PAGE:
Born in Germany in 1888, Albers began his career as a schoolteacher. He later began making prints, and then stained glass, before enrolling in the Weimar Bauhaus as a student of painting in 1920. In 1922, he became a faculty member there, teaching stained glass, with an emphasis on the craftsmanship aspect of art making. He worked there alongside other artists such as Paul Klee and Wassily Kandinski.
In 1933 the Bauhaus shut down, under pressure from the Nazi party, and the artists, including Albers and his wife Anni (also an artist), dispersed. The Albers immigrated to the United States, and Josef became the head of the painting program at the newly founded Black Mountain College in North Carolina, where he remained until 1949.
Albers excelled as a teacher, and perhaps his greatest legacy is in this capacity. In 1963, Albers organized his lifetime study of color into a series of practical lessons and tools titled Interaction of Color. His primary thesis in this work was “the relativity and instability of color,” and he explained that “experience teaches that there is a discrepancy between physical fact and psychic effect.” He was engaged with the way humans perceive color: what influences those perceptions and how we can manipulate them through the thoughtful application and placement of fields of solid color.
Interaction of Color includes a number of color plates that demonstrate the points Albers makes in his lessons. He also encouraged students to collect swatches of colored paper to experiment with and to use in working through the exercises he outlines as a means of demonstrating how colors influence one another when placed side by side, or when one color is placed against the background ground of another.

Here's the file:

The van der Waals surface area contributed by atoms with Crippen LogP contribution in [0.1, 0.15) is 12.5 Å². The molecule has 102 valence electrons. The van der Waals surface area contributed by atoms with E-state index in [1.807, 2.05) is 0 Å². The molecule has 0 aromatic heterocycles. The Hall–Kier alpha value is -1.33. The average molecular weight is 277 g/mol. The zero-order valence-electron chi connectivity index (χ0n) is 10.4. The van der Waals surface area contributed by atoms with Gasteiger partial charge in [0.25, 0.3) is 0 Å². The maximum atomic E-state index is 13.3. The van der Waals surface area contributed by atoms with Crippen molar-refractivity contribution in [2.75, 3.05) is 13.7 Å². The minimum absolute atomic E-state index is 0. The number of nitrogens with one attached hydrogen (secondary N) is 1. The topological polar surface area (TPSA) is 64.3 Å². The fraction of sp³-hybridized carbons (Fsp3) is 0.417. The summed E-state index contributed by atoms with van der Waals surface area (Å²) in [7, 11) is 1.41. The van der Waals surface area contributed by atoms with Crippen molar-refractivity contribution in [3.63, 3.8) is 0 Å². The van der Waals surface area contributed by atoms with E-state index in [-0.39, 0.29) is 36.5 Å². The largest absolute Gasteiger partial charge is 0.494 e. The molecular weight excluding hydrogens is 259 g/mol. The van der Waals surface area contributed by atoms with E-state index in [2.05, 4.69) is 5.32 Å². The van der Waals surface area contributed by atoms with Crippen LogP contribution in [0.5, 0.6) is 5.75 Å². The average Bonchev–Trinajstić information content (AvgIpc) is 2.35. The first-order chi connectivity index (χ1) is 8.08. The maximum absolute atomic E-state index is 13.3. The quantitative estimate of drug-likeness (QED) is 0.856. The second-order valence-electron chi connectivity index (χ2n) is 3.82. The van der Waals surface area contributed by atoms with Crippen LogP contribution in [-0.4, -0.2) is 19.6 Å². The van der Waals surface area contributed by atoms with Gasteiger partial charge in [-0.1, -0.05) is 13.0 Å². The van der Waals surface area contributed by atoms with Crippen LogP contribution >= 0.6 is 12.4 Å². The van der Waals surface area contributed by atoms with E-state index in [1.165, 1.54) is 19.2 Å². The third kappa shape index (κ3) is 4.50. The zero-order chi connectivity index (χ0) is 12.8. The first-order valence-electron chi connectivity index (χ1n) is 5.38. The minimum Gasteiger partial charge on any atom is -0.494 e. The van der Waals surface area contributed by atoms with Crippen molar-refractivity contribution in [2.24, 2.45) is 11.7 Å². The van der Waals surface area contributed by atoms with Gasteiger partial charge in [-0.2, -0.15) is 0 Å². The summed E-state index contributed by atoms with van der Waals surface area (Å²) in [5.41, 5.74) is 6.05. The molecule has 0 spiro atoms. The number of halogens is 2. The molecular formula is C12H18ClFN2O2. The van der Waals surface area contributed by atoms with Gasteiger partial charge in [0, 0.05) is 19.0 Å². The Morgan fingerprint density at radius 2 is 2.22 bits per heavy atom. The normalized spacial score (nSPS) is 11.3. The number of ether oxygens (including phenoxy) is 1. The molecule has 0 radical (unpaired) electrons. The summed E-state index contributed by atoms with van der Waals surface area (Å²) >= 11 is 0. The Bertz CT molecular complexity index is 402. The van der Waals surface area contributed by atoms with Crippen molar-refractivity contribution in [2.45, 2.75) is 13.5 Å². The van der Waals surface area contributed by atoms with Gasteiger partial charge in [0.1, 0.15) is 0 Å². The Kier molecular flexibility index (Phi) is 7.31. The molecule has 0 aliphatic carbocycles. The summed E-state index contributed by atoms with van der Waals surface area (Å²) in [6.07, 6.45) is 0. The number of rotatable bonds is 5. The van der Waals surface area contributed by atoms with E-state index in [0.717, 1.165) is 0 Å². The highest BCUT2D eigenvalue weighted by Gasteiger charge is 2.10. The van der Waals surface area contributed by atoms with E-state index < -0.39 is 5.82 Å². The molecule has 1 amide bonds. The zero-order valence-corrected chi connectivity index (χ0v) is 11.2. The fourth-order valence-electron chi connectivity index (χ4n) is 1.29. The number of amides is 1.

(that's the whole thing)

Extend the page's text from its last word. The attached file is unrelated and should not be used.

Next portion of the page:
The analogy Albers gives at the beginning of the book is a powerful one in describing how context influences our experience of color:
Imagine in front of is 3 pots containing water, from left to right:
WARM LUKEWARM COLD
When the hand are dipped first into the outer containers, one feels—experiences—perceives—2 different temperatures:
WARM (at left) (at right) COLD
Then dipping both hands into the middle container, one perceives again 2 different temperatures, this time, however, in reversed order
(at left) COLD — WARM (at right)
Though the water is neither of these temperatures, but of another, namely
He goes on to demonstrate, through exercises, how various juxtapositions of colors can make the same color look completely different, or two different colors look alike. His work also demonstrates and discusses the phenomenon of the afterimage produced when we look steadily at a particular color for a time and then suddenly look away.
Even a cursory study of Albers’s book gives a new depth to the experience of his Homage to the Square series: we begin to see that the subject of these paintings is not squares so much as the color that inhabits them, and the relationships those colors create between and among themselves. In one lesson, Albers refers to individual colors as “actors,” to an assembled group of colors as a “cast,” and to the particular juxtapositions and weights given to each color as a “performance.” He described painting as “color acting.”
You can see some color in action in James Turrell’s Skyspace The Way of Color, which puts Albers’s color theories through their paces as the color projected on the ceiling of the Skyspace changes viewers’ perception of the color of the sky seen through the oculus. You can read more about that here.
Crystal Bridges’ Library holds a beautiful two-volume, 2009, Yale Press edition of Interaction of Color available in the open stacks, plus one of the rare original 1963 editions (only 2,000 were produced) which features 80 color silkscreens in separate folders and a 40-page commentary in a cloth drop-back box slipcase. You can view this rare and beautiful book by appointment.